The Tweens News | English
The basketball world is watching Jaylin Fleming.
“I’ve never actually seen a kid like this,” Knicks head athletic trainer Roger Hinds said.
“As far as his age, he’s the best that I’ve seen,” said Refiloe Lethunya, a former Division I player, coach and NBA scout.
College and high school coaches are circling, inviting him to games and camps. He has established himself on the all-important AAU circuit. And he has already worked out with the Knicks and with the Bulls’ Derrick Rose.
Fleming is regarded by some as the most talented 10-year-old basketball player in the country.
The 5-foot-1 fifth-grader is more restrained: “I’m a humble kid who’s trying to achieve a goal.”
The push to get kids involved in sports at an early age is nothing new. Nor is the practice of high schools and colleges pursuing young athletes. (In February, DePaul offered a scholarship to a Rosemont eighth-grader.)
But this activity usually begins no earlier than at the sixth-grade level, when scouts start ranking players. Fifth grade is off the radar. So for a kid still in elementary school to get this type of attention is remarkable.
Not everybody says it’s a good thing.
“When you start discussing contracts, recruitment and commitment, you’re mapping out a life when it should be a time for exploration,” said Dave Czesniuk of Northeastern University’s Sport and Society center. “Hopefully, this doesn’t limit his experiencing everything a 10-year-old should be experiencing.”
“It’s crazy,” St. Joseph High School coach Gene Pingatore said. “The fact that Jaylin’s getting all this publicity so early means that the sharks are out there, whether it’s colleges trying to set this kid up for future recruitment or agents.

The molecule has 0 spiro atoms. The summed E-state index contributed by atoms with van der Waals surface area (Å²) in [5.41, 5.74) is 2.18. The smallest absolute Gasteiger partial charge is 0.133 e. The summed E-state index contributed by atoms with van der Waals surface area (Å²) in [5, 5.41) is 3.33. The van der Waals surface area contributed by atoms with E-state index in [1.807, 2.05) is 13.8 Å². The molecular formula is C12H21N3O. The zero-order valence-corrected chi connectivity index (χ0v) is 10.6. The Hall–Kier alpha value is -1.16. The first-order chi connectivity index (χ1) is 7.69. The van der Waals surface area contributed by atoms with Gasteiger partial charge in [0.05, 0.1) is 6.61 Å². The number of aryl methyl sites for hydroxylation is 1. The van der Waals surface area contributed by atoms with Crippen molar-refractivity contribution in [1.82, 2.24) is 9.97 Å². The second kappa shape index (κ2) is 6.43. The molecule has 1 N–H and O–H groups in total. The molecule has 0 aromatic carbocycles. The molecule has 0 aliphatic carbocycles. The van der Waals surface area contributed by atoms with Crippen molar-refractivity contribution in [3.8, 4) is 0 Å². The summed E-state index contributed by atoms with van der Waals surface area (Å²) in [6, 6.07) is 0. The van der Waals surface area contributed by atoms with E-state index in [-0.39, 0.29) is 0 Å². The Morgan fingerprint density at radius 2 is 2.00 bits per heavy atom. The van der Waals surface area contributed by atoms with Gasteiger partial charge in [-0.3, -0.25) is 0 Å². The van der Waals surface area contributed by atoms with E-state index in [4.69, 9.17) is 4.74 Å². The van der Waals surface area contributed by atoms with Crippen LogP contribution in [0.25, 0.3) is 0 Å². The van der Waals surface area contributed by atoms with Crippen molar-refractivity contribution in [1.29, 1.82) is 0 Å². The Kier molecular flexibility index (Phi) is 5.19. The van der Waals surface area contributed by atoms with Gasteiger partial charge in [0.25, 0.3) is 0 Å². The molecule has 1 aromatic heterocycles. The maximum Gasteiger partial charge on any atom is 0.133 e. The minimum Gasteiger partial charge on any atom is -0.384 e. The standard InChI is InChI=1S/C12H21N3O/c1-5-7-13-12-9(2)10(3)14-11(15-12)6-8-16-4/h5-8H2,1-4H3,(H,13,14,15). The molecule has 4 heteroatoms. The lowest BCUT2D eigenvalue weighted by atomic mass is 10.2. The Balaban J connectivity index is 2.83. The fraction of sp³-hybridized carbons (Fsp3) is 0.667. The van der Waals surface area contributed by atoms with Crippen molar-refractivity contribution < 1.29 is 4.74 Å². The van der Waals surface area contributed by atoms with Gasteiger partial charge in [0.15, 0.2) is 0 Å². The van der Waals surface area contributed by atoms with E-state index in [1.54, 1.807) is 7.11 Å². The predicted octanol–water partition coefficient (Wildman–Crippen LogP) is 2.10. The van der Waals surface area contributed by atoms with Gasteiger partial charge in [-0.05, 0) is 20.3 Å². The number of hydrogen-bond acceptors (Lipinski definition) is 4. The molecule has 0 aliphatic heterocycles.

“The good thing is that he has a family that’s going to protect him. But think about the kids who don’t have a solid family background. They’re susceptible to a lot of stuff — offers, money under the table, you can’t imagine the stuff that goes on.”
Jaylin’s father said he knew his son was special the moment he was born.
“All the doctors and nurses noticed (his hands),” John Fleming said. “They were incredibly huge, and I was praying and asking God, what would Jaylin be, what would he do with those hands?”
The answer came seven years later. Jaylin tagged along while his dad and older brother shot hoops with future Marquette point guard Maurice Acker, John Fleming’s godson. When his dad left the gym, Jaylin copied Acker’s drills.
“When I walked back in, Maurice told me what Jaylin was doing with the ball and I could hear God saying this is what he’s supposed to do,” John Fleming said. “He gave me the understanding to see that Jaylin was born to play this game.”
Jaylin and his younger brother, Jerico, attend Beasley Academic Center at 53rd and South State, a magnet school where Rose once played.
“He’s better than me — that’s what’s crazy about it,” said Rose, who coached Jaylin at his camp last summer. “His talent is one of a kind. Kids his age rarely do the stuff he does….He does moves that a grown-up does.”
Two to three times a week, John Fleming coaches his son at a south suburban fitness center. Jaylin also trains with his Beasley team and with Morgan Park coach Nick Irvin and assistant Delbert Howell.
“He really understands me,” Jaylin said of his dad. “I know that he’s trying to push me to be the best player that I want to be.”
Some people would say it’s too much work, travel and practice, admitted Jaylin’s mom, Kafi. “But this is Jaylin’s calling. We can tell when he needs to chill out.”
Jaylin is an A and B student who fits in two hours of homework each night, goes to Bible study on Thursdays and loves video games and playing football with his little brother. “I never feel pressure to play,” Jaylin said. “I want to play basketball. I just stay humble and keep working hard.”
High school and college coaches have begun courting him. “They invite us to games and they call on a weekly basis and let us know that they’re interested in him,” John Fleming said. “They ask about his grades. They understand that it’s ‘no books, no ball.’ And I’m not going to let him play if he’s not doing what he’s supposed to be doing in the classroom.”